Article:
"You do (don't) wanna be crazy."
When I first saw "Crazy Ex-Girlfriend" in my recommended section of Netflix, I was hesitant to give it a watch. The title called to mind a hated trope of mine - the woman scorned who, after being rejected by a man, resorts to stalking him, destroying his possessions, and threatening women in his life. Despite my reservations, however, I gave the show a chance and discovered that it is a brilliant deconstruction of a romantic comedy told from the perspective of that so-called "crazy" person. I have never seen a television show deal with mental illness in such a realistic, refreshing, and lucrative manner.
Here are just a few of the ways "Crazy Ex-Girlfriend" has transformed how mental illness is portrayed on television.
The main character is diagnosed with a heavily stigmatized disorder
After a failed suicide attempt in early season 3, Rebecca, our main character, is diagnosed with borderline personality disorder. Personality disorders (and let's be honest, any mental illnesses beyond anxiety or depression), are something rarely depicted in film and television. When these conditions are present, it is almost always in villains.
I personally cannot think of any other shows where a character with a personality disorder is not portrayed as a "sociopath". Therefore, seeing Rebecca, a character that viewers have grown to love and understand over two and a half seasons, diagnosed with such a misunderstood disorder is a huge step toward ending the stigma surrounding mental illness.
We get inside the head of someone with a mental illness
Rachel Bloom, co-creator and star of "Crazy Ex-Girlfriend," said in an interview that her goal with writing Rebecca was not for the audience to like her, but to understand her. The show's musical numbers and Rebecca's tendency to speak her thoughts aloud allows viewers to step into her mind and see the thought processes behind the choices that she makes.
She may have a mental illness, but that does not mean that she does harmful or outrageous things for no reason. Her logic and worldview differ from that of the average person, so what seems “crazy" to outsiders is completely rational to Rebecca.
Being able to understand this about Rebecca, a fictional character, will doubtlessly help viewers to think more critically about why real mentally ill people behave the way they do.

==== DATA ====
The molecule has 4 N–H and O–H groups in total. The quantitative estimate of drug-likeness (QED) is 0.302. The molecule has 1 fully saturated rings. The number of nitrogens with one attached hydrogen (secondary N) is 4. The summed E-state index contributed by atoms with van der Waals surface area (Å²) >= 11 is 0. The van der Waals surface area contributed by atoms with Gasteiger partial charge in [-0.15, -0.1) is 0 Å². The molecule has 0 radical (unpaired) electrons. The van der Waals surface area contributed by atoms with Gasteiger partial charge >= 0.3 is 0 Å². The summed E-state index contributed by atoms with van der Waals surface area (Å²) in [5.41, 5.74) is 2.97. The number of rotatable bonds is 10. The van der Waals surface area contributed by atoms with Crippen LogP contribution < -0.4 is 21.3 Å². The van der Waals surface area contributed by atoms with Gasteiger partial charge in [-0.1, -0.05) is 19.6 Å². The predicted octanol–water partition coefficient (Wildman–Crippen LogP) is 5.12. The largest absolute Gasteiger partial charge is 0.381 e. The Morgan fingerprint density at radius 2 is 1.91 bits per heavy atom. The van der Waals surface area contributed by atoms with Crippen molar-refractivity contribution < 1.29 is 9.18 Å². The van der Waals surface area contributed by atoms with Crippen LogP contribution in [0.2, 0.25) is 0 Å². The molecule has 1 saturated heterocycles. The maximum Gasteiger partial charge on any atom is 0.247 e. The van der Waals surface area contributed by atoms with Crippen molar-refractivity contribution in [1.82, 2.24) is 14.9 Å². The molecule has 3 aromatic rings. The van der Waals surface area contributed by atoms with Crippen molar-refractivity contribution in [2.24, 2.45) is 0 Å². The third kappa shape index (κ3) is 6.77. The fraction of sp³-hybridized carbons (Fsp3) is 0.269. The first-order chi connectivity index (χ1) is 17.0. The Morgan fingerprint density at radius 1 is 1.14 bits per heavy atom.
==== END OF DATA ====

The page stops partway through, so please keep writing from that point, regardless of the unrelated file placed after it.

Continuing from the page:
Rebecca is held accountable for her actions
It would have been so easy for "Crazy Ex" to write off Rebecca's harmful behavior simply because she is mentally ill. Instead, the show makes clear that mental illness often serves as an explanation for what someone does, never as an excuse. Just because Rebecca has reasoning behind her actions does not mean that her actions have no impact on those around her. Every person, regardless of mental health, is capable of learning, growing, and taking responsibility.
Medication and therapy are portrayed positively
Many people avoid making appointments with therapists or psychiatrists because they believe that doing so means that they are weak or because they think that mental illness is all in your head. "Crazy Ex-Girlfriend" wants its viewers to know that this is not the case. At the show's start, Rebecca is against seeking professional help. She claims that therapy isn't for her and that medication will turn her into a zombie.
Over time, however, she learns that these resources are crucial for her path to self-acceptance and recovery. There's even a musical number about how it's okay to take antidepressants! Therapy and medication are not useful for every person, but it's important that every person knows that it's okay to ask for help.
Rebecca's progress is not linear
It's easy to fall into the trap of believing that feeling better means you're going to stay better. "Crazy Ex" shows us the highs and lows of Rebecca's journey to emphasize that in real life, recovery usually does not go this way. You are going to have periods of good and periods of bad, periods of progress and periods of regression.
Most people take a long time to get to where they want to be with their mental health, and doing so takes hard, persistent work. It also means identifying when you are backsliding and taking the steps to improve your situation. Rebecca discovers that she needs to consistently go to therapy, complete her workbooks, and be mindful of her attachments to others in order to keep herself on track. Watching Rebecca's journey taught me and hopefully many others what recovery looks like, and most importantly, that it is possible.